Silence as a Tool for Managing Conflict in Chimamanda Ngozi Adichie’s Purple Hibiscus
CLAREP Journal of English and Linguistics (C-JEL)
Author: Sylvanus Uwamaka Ojumah
Institution: University of Delta
This paper explores the significance of silence in a conflict-charged situation as represented in Chimamanda Adichie’s Purple Hibiscus. It emanates from a hiatus perceived from existing scholarship on a specific function of silence in the novel. While a few critical assessments of the role of silence in Purple Hibiscus exist, none examines that form of human behaviour from the point of view of conflict management. This study, therefore, aims at demonstrating that conflict, which is an intrinsic part of human experience manifesting in multiple ways among individuals, groups and societies, represents a genuine and potent tool for conflict management. Using a descriptive and analytical approach with insight from Deirdre Wilson and Dan Sperber’s relevance theory of silence and Richard L. Johannesen’s “typical potential meanings” of silence, this paper stresses that silence is a language, one of the ways humans respond to conflict. And how this is portrayed in terms of a refusal to react could improve, deteriorate or keep a conflict situation tensed or calm. The silence that this paper explores is the one which emanates from a woman, particularly Beatrice, the wife of Eugene. The paper argues that though silence in a marital situation may be associated with submissiveness, passivity, docility and powerlessness, Adichie deploys it as a feminine strategy for conflict management. This resonates with the idea of women stooping to conquer within the marital space, especially that characterized by male abuse.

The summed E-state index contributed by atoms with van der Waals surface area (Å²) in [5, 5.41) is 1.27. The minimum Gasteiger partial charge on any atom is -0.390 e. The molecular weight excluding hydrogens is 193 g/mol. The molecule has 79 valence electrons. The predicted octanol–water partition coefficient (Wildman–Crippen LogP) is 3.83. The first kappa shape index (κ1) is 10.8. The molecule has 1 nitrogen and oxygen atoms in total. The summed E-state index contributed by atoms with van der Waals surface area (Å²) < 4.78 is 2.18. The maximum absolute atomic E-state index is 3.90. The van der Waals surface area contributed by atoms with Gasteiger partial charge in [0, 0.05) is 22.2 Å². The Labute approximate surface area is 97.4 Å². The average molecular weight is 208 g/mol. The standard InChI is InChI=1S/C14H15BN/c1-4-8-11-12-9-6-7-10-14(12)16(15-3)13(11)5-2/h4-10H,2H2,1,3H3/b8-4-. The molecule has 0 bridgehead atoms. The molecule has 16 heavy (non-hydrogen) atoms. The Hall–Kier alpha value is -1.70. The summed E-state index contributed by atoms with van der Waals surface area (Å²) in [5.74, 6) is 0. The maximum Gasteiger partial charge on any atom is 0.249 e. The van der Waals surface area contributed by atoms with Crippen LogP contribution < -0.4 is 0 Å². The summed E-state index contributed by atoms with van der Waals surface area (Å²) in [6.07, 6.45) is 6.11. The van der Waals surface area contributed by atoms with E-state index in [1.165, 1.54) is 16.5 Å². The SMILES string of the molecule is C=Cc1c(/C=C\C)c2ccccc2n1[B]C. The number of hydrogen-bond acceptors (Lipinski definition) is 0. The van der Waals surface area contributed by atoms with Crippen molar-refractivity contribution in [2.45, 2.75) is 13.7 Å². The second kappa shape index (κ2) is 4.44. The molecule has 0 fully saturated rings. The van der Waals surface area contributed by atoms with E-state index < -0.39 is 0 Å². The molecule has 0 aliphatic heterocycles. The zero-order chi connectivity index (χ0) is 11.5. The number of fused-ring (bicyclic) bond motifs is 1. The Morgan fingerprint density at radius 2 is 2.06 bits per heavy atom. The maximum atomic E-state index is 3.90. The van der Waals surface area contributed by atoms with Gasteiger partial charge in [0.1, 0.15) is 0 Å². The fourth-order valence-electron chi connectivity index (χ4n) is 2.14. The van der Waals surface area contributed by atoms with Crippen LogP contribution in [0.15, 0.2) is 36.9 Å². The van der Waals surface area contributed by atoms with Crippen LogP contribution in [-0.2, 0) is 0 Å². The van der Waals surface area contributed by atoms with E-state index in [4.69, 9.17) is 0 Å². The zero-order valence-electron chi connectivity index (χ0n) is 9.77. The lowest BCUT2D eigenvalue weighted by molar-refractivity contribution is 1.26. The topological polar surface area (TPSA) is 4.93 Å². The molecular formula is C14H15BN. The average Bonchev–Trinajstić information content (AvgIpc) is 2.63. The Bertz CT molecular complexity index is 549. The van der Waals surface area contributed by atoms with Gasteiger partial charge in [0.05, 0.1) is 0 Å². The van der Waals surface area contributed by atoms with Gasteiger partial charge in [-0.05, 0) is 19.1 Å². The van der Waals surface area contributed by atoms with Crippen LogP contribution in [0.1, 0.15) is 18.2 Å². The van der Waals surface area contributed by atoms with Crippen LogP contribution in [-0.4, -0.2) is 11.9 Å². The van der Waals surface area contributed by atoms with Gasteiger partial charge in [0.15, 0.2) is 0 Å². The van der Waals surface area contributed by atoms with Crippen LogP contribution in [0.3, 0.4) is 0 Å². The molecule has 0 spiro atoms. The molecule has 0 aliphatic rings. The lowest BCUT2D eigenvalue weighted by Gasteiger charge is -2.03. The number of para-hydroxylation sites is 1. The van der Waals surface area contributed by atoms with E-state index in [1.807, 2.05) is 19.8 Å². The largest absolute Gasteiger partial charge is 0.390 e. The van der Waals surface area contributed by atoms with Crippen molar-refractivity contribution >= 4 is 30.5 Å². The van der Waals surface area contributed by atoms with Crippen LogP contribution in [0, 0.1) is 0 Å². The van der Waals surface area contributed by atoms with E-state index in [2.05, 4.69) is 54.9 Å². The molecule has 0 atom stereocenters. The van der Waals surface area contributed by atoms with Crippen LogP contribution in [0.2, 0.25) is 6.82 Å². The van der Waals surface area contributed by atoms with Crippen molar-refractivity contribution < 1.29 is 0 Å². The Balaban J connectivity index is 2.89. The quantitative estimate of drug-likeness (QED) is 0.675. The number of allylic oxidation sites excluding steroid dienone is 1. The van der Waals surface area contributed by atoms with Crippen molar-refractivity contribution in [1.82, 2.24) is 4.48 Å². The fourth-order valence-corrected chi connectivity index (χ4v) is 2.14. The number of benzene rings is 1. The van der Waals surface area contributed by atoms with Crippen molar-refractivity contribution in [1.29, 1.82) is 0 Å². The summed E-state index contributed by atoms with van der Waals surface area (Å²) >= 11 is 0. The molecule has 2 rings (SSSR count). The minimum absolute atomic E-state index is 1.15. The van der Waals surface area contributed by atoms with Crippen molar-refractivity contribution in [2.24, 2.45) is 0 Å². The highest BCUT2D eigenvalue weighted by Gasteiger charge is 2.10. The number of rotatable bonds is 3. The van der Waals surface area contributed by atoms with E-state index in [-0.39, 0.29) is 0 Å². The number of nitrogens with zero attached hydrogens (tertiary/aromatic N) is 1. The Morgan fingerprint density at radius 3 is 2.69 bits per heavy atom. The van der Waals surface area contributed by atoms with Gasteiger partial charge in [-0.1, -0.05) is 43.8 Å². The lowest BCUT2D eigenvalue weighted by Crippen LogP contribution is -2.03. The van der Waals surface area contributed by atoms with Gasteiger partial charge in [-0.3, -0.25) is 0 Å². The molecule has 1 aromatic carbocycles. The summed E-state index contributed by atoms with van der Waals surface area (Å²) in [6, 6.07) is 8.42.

conflict management; silence; speech; tool; theory
ISBN: 978-3-96203-247-0 (Print)
ISBN: 978-3-96203-248-7 (PDF)